'This Week' Transcript: Crisis in Egypt

CLINTON: Well, Christiane, you know, I know that everybody wants a yes-or-no answer to what are very complicated issues. Obviously, this is a volatile situation. Egypt has been a partner of the United States for over three decades, has been a partner in achieving historic peace with Israel, a partner in, you know, trying to stabilize a region that is subject to a lot of challenges.

And we have been consistent across those three decades in arguing that real stability only comes from the kind of democratic participation that gives people a chance to feel that they are being heard. And by that I mean real democracy, not a democracy for six months or a year and then evolving into essentially a military dictatorship or a so-called democracy that then leads to what we saw in Iran.

So we've been very clear about what is in Egypt's long-term interests. And we continue to be clear. And that is what we want to see come from this very -- this great outpouring of -- of desire for the people of Egypt to have their universal human rights recognized. And that is what we hope will come.

AMANPOUR: A lot of the people here on the streets are telling us that they're angry, they think the U.S. is hedging its bets.

CLINTON: I just want to reiterate what both President Obama and I have been saying. I said it in Doha. I've said it before. President Obama said it himself when he was in Cairo at the beginning of his administration.

We believe that democracy, human rights, economic reform are in the best interests of the Egyptian people. Any government that does not try to move in that direction cannot meet the legitimate needs of the people. And in the 21st century, it is highly vulnerable to what we have seen in the region and beyond. People are not going to stand by any longer and not be given the opportunity to fulfill their own God-given potential.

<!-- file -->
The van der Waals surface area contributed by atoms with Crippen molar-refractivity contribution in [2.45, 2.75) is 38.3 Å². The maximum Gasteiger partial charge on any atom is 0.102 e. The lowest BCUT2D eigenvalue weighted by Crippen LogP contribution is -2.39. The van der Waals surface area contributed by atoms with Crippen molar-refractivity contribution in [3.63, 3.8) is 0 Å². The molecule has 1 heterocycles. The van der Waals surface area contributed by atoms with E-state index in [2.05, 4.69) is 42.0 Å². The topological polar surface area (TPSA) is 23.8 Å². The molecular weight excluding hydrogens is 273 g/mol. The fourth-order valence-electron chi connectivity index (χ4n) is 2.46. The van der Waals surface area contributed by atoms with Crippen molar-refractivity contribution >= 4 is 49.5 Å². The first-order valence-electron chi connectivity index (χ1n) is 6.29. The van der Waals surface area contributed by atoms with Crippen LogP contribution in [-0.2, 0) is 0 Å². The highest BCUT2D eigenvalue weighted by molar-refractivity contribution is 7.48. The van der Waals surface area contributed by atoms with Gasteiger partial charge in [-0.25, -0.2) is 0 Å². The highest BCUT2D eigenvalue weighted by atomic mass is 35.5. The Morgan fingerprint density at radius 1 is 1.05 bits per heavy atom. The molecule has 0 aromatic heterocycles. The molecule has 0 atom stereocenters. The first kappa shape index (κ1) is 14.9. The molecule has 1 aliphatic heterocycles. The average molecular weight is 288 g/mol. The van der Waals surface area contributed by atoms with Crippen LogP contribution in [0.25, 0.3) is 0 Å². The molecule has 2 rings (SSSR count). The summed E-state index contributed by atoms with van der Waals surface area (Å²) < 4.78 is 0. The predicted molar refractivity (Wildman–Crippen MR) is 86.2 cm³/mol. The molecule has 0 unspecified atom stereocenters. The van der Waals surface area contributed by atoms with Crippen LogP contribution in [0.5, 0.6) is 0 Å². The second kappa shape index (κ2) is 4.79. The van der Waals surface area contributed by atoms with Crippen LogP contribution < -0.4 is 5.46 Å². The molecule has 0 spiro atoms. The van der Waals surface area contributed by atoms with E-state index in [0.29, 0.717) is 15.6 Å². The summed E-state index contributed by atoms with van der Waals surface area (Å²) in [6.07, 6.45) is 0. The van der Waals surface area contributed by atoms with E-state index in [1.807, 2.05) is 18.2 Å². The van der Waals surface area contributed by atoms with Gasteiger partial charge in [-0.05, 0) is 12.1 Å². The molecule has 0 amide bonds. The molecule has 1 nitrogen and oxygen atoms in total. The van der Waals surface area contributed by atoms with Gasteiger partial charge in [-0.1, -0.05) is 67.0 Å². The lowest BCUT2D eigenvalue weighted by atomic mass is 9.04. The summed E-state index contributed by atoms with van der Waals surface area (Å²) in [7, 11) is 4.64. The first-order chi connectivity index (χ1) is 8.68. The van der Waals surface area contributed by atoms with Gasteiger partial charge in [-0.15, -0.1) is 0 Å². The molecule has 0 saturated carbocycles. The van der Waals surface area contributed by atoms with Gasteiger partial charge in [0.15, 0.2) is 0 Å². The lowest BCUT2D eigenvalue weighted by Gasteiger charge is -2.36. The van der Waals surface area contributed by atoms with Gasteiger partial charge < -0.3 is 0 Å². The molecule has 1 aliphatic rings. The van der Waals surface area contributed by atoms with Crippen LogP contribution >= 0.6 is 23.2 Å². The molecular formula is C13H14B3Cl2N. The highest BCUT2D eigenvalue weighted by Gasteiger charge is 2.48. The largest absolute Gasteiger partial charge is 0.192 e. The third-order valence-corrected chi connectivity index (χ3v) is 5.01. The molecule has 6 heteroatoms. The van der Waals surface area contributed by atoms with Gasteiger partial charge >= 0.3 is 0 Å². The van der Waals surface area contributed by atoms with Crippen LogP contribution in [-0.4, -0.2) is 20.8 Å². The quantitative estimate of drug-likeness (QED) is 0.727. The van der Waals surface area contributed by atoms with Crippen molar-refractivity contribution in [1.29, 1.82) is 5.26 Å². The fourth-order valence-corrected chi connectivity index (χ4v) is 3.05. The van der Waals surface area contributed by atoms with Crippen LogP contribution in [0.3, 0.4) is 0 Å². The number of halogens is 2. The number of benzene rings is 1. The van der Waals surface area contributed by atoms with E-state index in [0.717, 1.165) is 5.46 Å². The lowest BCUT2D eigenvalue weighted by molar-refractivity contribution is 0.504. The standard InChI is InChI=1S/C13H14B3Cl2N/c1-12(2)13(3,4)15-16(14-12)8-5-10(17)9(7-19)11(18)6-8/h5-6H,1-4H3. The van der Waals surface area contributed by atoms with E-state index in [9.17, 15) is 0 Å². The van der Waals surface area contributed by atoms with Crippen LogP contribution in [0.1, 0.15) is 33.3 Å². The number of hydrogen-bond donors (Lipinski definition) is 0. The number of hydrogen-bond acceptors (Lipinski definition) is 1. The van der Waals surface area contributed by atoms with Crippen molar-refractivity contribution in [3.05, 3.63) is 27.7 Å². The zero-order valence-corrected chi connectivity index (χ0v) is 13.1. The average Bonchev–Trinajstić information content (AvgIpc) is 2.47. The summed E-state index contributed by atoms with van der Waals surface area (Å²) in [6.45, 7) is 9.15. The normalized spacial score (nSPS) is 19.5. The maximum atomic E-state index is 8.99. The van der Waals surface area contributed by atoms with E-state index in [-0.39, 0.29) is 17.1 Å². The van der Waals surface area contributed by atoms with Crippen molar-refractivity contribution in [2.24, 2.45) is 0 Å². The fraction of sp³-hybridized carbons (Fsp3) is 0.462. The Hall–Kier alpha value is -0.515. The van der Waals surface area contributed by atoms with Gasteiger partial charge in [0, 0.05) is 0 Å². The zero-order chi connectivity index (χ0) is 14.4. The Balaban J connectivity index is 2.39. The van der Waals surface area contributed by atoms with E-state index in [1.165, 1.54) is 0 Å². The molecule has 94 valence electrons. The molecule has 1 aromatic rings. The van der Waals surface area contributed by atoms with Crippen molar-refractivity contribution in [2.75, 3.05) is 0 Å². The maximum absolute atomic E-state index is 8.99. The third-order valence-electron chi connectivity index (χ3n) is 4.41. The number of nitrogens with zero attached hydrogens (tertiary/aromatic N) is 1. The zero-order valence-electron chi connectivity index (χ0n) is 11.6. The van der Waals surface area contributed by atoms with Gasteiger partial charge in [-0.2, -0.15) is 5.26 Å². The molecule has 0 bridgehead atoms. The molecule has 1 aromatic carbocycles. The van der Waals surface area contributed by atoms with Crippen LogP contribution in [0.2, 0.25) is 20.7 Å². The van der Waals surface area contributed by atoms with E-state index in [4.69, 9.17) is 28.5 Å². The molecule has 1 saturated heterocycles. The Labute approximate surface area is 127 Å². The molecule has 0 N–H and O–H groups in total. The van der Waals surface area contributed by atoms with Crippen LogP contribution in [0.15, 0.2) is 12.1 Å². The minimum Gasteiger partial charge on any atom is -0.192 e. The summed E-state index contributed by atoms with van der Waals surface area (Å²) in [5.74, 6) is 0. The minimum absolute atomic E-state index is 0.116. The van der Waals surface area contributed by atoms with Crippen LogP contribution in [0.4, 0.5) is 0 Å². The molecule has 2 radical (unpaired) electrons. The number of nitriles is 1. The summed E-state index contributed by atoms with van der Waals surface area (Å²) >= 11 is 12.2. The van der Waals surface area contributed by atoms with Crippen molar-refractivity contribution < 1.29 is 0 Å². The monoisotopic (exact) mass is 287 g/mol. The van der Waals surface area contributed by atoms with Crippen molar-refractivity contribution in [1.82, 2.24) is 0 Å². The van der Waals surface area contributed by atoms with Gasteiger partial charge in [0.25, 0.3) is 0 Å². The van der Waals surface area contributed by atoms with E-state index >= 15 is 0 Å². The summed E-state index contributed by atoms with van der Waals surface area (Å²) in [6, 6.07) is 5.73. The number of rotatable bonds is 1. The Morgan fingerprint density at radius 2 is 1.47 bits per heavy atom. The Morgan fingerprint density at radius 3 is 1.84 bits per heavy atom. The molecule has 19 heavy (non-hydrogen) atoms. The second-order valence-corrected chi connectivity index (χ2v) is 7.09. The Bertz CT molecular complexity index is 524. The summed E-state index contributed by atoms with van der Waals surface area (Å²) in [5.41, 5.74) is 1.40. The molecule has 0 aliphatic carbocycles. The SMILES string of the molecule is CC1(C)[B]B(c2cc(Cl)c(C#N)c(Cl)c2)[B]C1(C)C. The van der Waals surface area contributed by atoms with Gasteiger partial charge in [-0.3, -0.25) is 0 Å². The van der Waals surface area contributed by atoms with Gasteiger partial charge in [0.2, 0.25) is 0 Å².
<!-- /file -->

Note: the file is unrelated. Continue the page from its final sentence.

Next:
So what I'm hoping is that there can be a very difficult set of decisions made, that the government will be able to maintain a peaceful relationship with peaceful protesters, that where there is criminal activity, looting and the like, that can be handled in an appropriate way, respecting human rights.

But then we can see a national dialogue begin, where the government of Egypt recognizes that it must -- that it must take those concrete steps that many of us have been urging for democratic and economic reform. I think that is the best way for Egypt to navigate through this without unforeseen consequences that could further undermine the legitimate aspirations of the Egyptian people.

AMANPOUR: Secretary Clinton, thank you very much for joining us.

CLINTON: Thank you.

AMANPOUR: And when we return, can the Egyptian government ride out this storm? My exclusive interview with Egypt's ambassador to the United States when we return, a special edition of "This Week," "Crisis in Egypt."

(COMMERCIAL BREAK)

AMANPOUR: Welcome back to a special edition of "This Week," "Crisis in Egypt," live here in Cairo. We're asking, can the government hold on? Can President Mubarak continue to govern? There are no government officials who we can speak to here in Cairo, so we turn now for an exclusive interview to Egypt's ambassador to the United States joining us in Washington, Ambassador Sameh Shoukry.

Thank you for being with us this morning.

SHOUKRY: Thank you for having me.

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